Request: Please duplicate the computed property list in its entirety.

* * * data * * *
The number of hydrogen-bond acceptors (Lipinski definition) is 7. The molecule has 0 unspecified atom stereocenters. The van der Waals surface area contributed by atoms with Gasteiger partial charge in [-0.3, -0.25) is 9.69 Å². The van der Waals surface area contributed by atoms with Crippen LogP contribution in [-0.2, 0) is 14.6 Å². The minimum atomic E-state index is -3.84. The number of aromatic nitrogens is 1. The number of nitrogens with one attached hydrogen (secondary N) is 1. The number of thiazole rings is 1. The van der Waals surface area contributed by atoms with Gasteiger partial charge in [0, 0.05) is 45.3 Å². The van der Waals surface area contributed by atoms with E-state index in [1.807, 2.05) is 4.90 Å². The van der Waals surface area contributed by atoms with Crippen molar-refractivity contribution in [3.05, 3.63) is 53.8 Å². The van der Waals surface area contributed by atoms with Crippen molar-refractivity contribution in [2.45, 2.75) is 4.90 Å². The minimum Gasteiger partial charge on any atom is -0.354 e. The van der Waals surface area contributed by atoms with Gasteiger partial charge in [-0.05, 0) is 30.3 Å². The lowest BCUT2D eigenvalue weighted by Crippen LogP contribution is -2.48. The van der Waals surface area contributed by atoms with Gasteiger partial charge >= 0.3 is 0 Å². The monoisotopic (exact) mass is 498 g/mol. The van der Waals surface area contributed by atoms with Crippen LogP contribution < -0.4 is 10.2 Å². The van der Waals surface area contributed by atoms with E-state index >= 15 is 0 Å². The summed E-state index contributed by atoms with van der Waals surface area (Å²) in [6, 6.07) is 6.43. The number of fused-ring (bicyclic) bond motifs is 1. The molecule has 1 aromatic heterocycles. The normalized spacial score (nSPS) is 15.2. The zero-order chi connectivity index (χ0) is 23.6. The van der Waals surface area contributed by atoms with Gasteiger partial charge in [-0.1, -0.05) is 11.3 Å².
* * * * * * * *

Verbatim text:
The number of hydrogen-bond acceptors (Lipinski definition) is 7. The molecule has 0 unspecified atom stereocenters. The van der Waals surface area contributed by atoms with Gasteiger partial charge in [-0.3, -0.25) is 9.69 Å². The van der Waals surface area contributed by atoms with Crippen LogP contribution in [-0.2, 0) is 14.6 Å². The minimum atomic E-state index is -3.84. The number of aromatic nitrogens is 1. The number of nitrogens with one attached hydrogen (secondary N) is 1. The number of thiazole rings is 1. The van der Waals surface area contributed by atoms with Gasteiger partial charge in [0, 0.05) is 45.3 Å². The van der Waals surface area contributed by atoms with E-state index in [1.807, 2.05) is 4.90 Å². The van der Waals surface area contributed by atoms with Crippen molar-refractivity contribution in [3.05, 3.63) is 53.8 Å². The van der Waals surface area contributed by atoms with Crippen molar-refractivity contribution in [2.45, 2.75) is 4.90 Å². The minimum Gasteiger partial charge on any atom is -0.354 e. The van der Waals surface area contributed by atoms with Gasteiger partial charge in [-0.05, 0) is 30.3 Å². The lowest BCUT2D eigenvalue weighted by Crippen LogP contribution is -2.48. The van der Waals surface area contributed by atoms with Gasteiger partial charge >= 0.3 is 0 Å². The monoisotopic (exact) mass is 498 g/mol. The van der Waals surface area contributed by atoms with Crippen LogP contribution < -0.4 is 10.2 Å². The van der Waals surface area contributed by atoms with E-state index >= 15 is 0 Å². The summed E-state index contributed by atoms with van der Waals surface area (Å²) in [6, 6.07) is 6.43. The number of fused-ring (bicyclic) bond motifs is 1. The molecule has 1 aromatic heterocycles. The normalized spacial score (nSPS) is 15.2. The zero-order chi connectivity index (χ0) is 23.6. The van der Waals surface area contributed by atoms with Gasteiger partial charge in [-0.1, -0.05) is 11.3 Å².